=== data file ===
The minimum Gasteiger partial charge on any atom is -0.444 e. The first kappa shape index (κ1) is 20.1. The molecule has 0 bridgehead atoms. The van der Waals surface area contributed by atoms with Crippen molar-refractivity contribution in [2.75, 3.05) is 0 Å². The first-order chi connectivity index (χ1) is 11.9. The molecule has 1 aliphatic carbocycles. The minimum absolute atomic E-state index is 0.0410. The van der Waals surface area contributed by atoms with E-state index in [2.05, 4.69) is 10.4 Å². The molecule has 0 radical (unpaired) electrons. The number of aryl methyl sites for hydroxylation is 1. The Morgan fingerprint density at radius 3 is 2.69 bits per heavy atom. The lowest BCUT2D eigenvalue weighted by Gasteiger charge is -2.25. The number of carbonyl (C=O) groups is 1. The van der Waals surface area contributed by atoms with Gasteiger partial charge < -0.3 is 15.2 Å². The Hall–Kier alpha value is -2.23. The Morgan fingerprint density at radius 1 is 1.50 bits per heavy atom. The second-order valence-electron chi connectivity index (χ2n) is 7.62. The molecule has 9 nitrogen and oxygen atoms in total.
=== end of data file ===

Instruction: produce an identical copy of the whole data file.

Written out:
The minimum Gasteiger partial charge on any atom is -0.444 e. The first kappa shape index (κ1) is 20.1. The molecule has 0 bridgehead atoms. The van der Waals surface area contributed by atoms with Crippen molar-refractivity contribution in [2.75, 3.05) is 0 Å². The first-order chi connectivity index (χ1) is 11.9. The molecule has 1 aliphatic carbocycles. The minimum absolute atomic E-state index is 0.0410. The van der Waals surface area contributed by atoms with E-state index in [2.05, 4.69) is 10.4 Å². The molecule has 0 radical (unpaired) electrons. The number of aryl methyl sites for hydroxylation is 1. The Morgan fingerprint density at radius 3 is 2.69 bits per heavy atom. The lowest BCUT2D eigenvalue weighted by Gasteiger charge is -2.25. The number of carbonyl (C=O) groups is 1. The van der Waals surface area contributed by atoms with Gasteiger partial charge < -0.3 is 15.2 Å². The Hall–Kier alpha value is -2.23. The Morgan fingerprint density at radius 1 is 1.50 bits per heavy atom. The second-order valence-electron chi connectivity index (χ2n) is 7.62. The molecule has 9 nitrogen and oxygen atoms in total.